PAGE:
The Selection by Kiera Cass. Full disclosure, I’m addicted to reality TV, specifically the Real Housewives franchise. When I first started reading this series I could taste the reality TV feel right away. It’s very Bachelor in a sense. However, the reality feel doesn’t stay for very long before it morphs into a love story with some major problems. I loved the fun tone of this series and of course the idea of a prince and princess. I honestly made my classes have a reading day the day the final book came out just so I could read it (which they totally didn’t mind).

Twilight by Stephenie Meyer. I know, I know. Similar to Harry Potter, Twilight sparked something in our society which turned it into an incredible phenomenon. Werewolves, vampires and a love story don’t sound that exciting until you read the series. During the peak of its popularity, it wasn’t uncommon for readers to pick a team, which readers still take extremely seriously. I will forever be Team Jacob, and I apologize if I offend anyone. (Never go back to a man that left you). It’s an incredibly easy read that speaks to the heart of teenage girls because they all want that deep love.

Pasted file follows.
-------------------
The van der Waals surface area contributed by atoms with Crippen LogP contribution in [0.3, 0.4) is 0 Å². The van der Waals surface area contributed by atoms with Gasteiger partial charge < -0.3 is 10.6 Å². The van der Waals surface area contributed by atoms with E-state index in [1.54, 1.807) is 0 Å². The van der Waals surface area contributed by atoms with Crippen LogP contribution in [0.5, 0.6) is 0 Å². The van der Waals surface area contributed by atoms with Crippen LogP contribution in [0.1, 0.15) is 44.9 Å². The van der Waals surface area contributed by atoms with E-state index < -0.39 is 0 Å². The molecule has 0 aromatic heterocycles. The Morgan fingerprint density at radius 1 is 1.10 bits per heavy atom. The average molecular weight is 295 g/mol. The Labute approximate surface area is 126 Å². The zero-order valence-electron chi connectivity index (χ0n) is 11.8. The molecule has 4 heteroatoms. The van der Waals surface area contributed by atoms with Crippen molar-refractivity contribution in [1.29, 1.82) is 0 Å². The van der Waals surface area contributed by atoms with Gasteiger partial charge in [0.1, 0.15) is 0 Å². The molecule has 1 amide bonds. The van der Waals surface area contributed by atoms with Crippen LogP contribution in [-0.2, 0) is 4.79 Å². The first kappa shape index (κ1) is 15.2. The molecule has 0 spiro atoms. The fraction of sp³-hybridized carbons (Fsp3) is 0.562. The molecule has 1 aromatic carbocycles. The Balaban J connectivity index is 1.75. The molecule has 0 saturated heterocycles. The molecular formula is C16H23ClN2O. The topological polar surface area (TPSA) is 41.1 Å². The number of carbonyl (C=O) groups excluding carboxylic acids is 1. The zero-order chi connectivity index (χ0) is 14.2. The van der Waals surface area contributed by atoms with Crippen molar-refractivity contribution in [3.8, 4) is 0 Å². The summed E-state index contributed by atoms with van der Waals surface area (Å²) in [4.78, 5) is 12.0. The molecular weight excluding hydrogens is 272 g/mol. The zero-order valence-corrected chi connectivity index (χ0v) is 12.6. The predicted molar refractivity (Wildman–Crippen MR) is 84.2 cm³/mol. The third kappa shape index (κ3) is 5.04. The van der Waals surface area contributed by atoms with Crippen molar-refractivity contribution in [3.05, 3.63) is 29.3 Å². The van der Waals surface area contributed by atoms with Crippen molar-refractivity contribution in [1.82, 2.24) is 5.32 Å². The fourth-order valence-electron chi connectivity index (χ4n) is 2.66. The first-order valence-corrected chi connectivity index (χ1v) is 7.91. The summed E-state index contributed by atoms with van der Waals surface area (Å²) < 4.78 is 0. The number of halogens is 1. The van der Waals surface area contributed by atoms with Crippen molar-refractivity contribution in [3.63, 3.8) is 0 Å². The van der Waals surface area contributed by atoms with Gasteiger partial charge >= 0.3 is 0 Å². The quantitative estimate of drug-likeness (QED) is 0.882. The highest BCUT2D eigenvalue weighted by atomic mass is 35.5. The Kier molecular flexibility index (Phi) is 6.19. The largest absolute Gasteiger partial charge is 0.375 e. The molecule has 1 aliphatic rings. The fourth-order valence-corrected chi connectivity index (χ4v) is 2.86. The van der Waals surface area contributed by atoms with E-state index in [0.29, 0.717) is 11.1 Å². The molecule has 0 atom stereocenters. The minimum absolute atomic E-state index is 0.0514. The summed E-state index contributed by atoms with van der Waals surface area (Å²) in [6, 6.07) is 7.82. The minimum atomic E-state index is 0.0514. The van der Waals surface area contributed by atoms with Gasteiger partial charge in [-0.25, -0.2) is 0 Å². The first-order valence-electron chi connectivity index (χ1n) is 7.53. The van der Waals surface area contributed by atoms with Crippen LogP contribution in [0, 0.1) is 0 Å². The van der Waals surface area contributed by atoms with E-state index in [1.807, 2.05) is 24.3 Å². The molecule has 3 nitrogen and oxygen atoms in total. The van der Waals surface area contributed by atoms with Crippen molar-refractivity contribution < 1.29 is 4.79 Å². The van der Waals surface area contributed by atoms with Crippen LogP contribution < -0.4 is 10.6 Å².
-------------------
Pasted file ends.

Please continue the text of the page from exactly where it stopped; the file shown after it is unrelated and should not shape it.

Drums, Girls and Dangerous Pie by Jordan Sonnenblick. This is probably the most underrated YA book I’ve ever come across. For the life of me I don’t understand how it was never more popular. This was my very first unit plan during my practicum experience and it will always hold a special place in my heart. I love the realness of this novel. Steven’s little brother is diagnosed with cancer. We follow Steven as he deals with an incredibly challenging home life and dealing with middle school all at the same time. The dialogue and characterization are spot on for an 8th grade boy, which makes the story that much better.